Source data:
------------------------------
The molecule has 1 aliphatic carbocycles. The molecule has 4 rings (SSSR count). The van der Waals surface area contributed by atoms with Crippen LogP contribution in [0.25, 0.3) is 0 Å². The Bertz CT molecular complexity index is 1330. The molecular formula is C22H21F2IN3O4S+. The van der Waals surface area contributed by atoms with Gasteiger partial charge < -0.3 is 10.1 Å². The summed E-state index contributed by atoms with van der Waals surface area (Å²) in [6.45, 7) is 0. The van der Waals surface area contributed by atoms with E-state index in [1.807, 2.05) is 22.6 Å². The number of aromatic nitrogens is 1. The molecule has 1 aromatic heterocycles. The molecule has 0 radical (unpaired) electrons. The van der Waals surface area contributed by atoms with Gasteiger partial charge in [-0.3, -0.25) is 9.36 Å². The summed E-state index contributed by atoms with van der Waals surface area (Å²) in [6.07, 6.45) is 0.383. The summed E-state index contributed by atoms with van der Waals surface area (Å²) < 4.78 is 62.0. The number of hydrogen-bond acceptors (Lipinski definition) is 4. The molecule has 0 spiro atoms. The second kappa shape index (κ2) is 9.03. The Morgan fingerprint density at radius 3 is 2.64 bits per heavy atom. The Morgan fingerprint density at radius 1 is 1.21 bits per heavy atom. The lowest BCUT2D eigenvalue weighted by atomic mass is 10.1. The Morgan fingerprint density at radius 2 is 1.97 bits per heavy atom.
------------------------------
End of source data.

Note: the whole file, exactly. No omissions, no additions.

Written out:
The molecule has 1 aliphatic carbocycles. The molecule has 4 rings (SSSR count). The van der Waals surface area contributed by atoms with Crippen LogP contribution in [0.25, 0.3) is 0 Å². The Bertz CT molecular complexity index is 1330. The molecular formula is C22H21F2IN3O4S+. The van der Waals surface area contributed by atoms with Gasteiger partial charge < -0.3 is 10.1 Å². The summed E-state index contributed by atoms with van der Waals surface area (Å²) in [6.45, 7) is 0. The van der Waals surface area contributed by atoms with E-state index in [1.807, 2.05) is 22.6 Å². The number of aromatic nitrogens is 1. The molecule has 1 aromatic heterocycles. The molecule has 0 radical (unpaired) electrons. The van der Waals surface area contributed by atoms with Gasteiger partial charge in [-0.3, -0.25) is 9.36 Å². The summed E-state index contributed by atoms with van der Waals surface area (Å²) in [6.07, 6.45) is 0.383. The summed E-state index contributed by atoms with van der Waals surface area (Å²) < 4.78 is 62.0. The number of hydrogen-bond acceptors (Lipinski definition) is 4. The molecule has 0 spiro atoms. The second kappa shape index (κ2) is 9.03. The Morgan fingerprint density at radius 3 is 2.64 bits per heavy atom. The Morgan fingerprint density at radius 1 is 1.21 bits per heavy atom. The lowest BCUT2D eigenvalue weighted by atomic mass is 10.1. The Morgan fingerprint density at radius 2 is 1.97 bits per heavy atom.